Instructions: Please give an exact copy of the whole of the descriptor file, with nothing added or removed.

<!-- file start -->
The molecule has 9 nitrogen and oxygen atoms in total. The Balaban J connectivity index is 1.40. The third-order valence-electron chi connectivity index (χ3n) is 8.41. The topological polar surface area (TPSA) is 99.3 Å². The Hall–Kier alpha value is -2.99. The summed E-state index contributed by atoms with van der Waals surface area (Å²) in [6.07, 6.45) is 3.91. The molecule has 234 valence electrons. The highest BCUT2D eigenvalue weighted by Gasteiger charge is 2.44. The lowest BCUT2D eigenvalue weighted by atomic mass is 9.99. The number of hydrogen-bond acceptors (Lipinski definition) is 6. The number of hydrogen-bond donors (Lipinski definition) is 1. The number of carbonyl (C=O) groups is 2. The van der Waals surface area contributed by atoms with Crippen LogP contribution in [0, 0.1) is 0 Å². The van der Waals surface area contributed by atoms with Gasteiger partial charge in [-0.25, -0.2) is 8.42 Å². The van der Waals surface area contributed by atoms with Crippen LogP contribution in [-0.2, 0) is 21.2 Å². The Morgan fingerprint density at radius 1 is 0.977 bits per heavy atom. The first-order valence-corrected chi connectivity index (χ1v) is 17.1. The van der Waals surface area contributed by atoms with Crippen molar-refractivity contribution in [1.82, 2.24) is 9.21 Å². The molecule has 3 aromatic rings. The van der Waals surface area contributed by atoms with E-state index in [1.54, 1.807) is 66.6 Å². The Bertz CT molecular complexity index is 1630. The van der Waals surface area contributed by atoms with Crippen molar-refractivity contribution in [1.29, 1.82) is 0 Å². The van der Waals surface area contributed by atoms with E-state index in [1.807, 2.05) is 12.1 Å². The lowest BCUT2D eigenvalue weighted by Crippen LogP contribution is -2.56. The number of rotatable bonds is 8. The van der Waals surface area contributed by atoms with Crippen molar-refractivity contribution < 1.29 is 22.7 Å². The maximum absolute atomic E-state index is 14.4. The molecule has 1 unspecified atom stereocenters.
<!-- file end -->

The molecule has 9 nitrogen and oxygen atoms in total. The Balaban J connectivity index is 1.40. The third-order valence-electron chi connectivity index (χ3n) is 8.41. The topological polar surface area (TPSA) is 99.3 Å². The Hall–Kier alpha value is -2.99. The summed E-state index contributed by atoms with van der Waals surface area (Å²) in [6.07, 6.45) is 3.91. The molecule has 234 valence electrons. The highest BCUT2D eigenvalue weighted by Gasteiger charge is 2.44. The lowest BCUT2D eigenvalue weighted by atomic mass is 9.99. The number of hydrogen-bond acceptors (Lipinski definition) is 6. The number of hydrogen-bond donors (Lipinski definition) is 1. The number of carbonyl (C=O) groups is 2. The van der Waals surface area contributed by atoms with Crippen LogP contribution in [0, 0.1) is 0 Å². The van der Waals surface area contributed by atoms with Gasteiger partial charge in [-0.25, -0.2) is 8.42 Å². The van der Waals surface area contributed by atoms with Crippen LogP contribution in [-0.2, 0) is 21.2 Å². The Morgan fingerprint density at radius 1 is 0.977 bits per heavy atom. The first-order valence-corrected chi connectivity index (χ1v) is 17.1. The van der Waals surface area contributed by atoms with Crippen molar-refractivity contribution in [1.82, 2.24) is 9.21 Å². The molecule has 3 aromatic rings. The van der Waals surface area contributed by atoms with E-state index in [1.54, 1.807) is 66.6 Å². The Bertz CT molecular complexity index is 1630. The van der Waals surface area contributed by atoms with Crippen molar-refractivity contribution in [1.29, 1.82) is 0 Å². The van der Waals surface area contributed by atoms with E-state index in [1.807, 2.05) is 12.1 Å². The lowest BCUT2D eigenvalue weighted by Crippen LogP contribution is -2.56. The number of rotatable bonds is 8. The van der Waals surface area contributed by atoms with Crippen molar-refractivity contribution < 1.29 is 22.7 Å². The maximum absolute atomic E-state index is 14.4. The molecule has 1 unspecified atom stereocenters.